How can men and women affected by breast cancer use complimentary therapies to better manage their cancer experience?
That’s what the inquiring minds of #BCSM wanted to know. We invited Lorenzo Cohen, Ph.D., director of MD Anderson Cancer Center’s Integrative Oncology Department, to talk with us about his research and experience. Some additional information about Dr. Cohen can be found here
Here’s our own “Cliff Notes” version of what was an incredibly fast-paced and information-packed chat:
Q1: How did your interest in the mind/body connection and integrative oncology evolve?
Dr. Cohen My training is in medical psychology with an emphasis on stress and the immune system. Examining the negative effects of stress on our biology led me to want to examine how we can relieve stress. Mind-body practices are a wonderful way to decrease stress. We know that stress can shorten our telomeres http://t.co/jvm8RgHAxE and that means that stress can affect every cell in our body.
Definition of Teleomeres: From the National Cancer Institute
Dr. Cohen: 20 years ago it was thought that stress simply decreased immune function through increases in stress hormones. We know now that the effects of stress are quite profound, impacting all biological systems and impacting the tumor microenvironment. Chronic stress causes dysregulation of the immune system, decreasing cell-mediated immunity. As we age our telomeres shorten, which is part of the normal aging process. But if telomeres get too short we get unstable chromosomes, and unstable chromosomes during cell division can lead to mutations and an increased risk of cancer.
Dr. Robert Miller : How is stress defined?
Dr. Cohen: There is a big difference between acute and chronic stress. The acute stress response is adaptive and necessary. It is really all about chronic stress – when demands outweigh our ability to cope with something that is challenging – that’s what can cause harm.
Dr. Cohen: Most clinical trials have focused on just 1 or 2 lifestyle factors. We need to study all of the factors together to see the true power of lifestyle. Barbara Andersen from OSU found that psychologic intervention could improve survival for breast cancer patients: http://www.ncbi.nlm.nih.gov/pubmed/19016270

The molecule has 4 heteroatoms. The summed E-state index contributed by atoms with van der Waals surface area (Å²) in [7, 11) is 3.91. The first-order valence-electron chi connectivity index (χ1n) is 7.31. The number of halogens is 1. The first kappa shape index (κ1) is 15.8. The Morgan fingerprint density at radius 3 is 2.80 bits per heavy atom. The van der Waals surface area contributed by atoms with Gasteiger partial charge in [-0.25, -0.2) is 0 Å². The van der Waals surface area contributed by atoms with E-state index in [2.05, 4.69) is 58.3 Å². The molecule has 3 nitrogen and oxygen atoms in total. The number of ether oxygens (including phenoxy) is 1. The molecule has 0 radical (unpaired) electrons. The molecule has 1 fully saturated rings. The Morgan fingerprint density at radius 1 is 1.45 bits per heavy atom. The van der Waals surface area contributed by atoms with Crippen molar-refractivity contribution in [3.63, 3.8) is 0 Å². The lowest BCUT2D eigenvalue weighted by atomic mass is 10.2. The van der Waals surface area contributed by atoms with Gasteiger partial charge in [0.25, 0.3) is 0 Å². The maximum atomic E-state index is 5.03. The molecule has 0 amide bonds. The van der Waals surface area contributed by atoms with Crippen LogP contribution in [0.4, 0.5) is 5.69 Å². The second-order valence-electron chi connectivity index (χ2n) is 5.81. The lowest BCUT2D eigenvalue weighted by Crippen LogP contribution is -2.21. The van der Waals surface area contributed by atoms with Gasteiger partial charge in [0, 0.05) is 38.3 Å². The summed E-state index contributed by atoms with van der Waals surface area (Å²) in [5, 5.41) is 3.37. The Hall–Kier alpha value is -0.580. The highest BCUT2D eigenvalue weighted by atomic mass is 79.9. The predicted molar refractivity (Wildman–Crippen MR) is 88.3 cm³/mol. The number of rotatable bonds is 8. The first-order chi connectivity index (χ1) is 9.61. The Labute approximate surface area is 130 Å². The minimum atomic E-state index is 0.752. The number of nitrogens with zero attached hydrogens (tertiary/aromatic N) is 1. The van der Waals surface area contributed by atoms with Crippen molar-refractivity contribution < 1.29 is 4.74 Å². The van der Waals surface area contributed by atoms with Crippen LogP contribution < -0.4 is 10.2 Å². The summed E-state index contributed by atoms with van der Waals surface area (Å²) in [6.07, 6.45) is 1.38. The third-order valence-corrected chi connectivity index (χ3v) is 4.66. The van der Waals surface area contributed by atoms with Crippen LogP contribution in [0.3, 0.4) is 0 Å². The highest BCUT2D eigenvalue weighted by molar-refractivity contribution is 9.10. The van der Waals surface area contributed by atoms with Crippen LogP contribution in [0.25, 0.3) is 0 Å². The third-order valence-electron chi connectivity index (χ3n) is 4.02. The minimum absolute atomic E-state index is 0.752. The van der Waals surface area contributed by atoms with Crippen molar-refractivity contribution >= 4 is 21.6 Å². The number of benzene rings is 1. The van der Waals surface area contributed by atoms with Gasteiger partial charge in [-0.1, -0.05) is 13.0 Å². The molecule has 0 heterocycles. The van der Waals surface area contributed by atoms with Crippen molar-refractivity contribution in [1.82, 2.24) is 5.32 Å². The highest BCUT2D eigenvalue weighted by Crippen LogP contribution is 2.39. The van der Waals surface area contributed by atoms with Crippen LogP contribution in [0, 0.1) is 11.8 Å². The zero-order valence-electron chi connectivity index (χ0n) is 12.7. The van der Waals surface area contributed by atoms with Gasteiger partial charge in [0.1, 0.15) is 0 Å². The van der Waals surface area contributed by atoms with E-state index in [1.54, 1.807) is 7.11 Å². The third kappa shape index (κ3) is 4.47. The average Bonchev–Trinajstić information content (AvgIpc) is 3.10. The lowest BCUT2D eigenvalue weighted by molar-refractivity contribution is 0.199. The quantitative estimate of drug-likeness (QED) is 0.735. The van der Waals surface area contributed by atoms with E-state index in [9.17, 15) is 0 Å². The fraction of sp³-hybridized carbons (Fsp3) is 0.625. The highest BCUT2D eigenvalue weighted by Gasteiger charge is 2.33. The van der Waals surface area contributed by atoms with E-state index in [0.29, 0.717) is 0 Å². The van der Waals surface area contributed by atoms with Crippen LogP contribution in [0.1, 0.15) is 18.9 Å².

Some additional advice for patients (and all of us!) from Dr. Cohen:
– Take control of your health and decrease your risk of cancer and other diseases by making healthy lifestyle changes
– Great new study in the Journal of Clinical Oncology on how yoga is effective for sleeping problems: http://jco.ascopubs.org/content/early/2013/08/12/JCO.2012.43.7707.abstract Sleep is so important to maintaing good health. It is really critical to get between 7-8 hours of sleep a night for healthy functioning.
– Ideal to focus on lifestyle – eat a mainly a plant-based diet, exercise at least 30 min even day, and manage stress
– Exercise is a great way to manage stress and can improve survival in breast cancer survivors http://jama.jamanetwork.com/article.aspx?articleid=200955
– Meditation has actually been shown to change the way the brain functions as well as the anatomy of the brain http://t.co/ew78Wg0NWw
– In our review of acupuncture, it was found to be useful for pain and nausea from chemo and safe http://t.co/JNS8Bpp761
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National Cancer Institute on CAM: http://t.co/kKvOXgZJD2
From Gonzalo Bacigalupe: And health disparities are an enormous source of chronic stress – the negative kind of stress. Good resource from the American Psychological Association http://t.co/84ssdU0kKn
Dr. Cohen hosts a monthly radio show: Living the Anticancer Life on KPFT – 4th Monday of every month, 9:30am CT
From Dr. Deanna Attai: thanks to Dr. Cohen for some amazing information and a different perspective. Important to realize healing is not all about surgery and drugs.
Please leave additional questions and comments below!
Thanks so much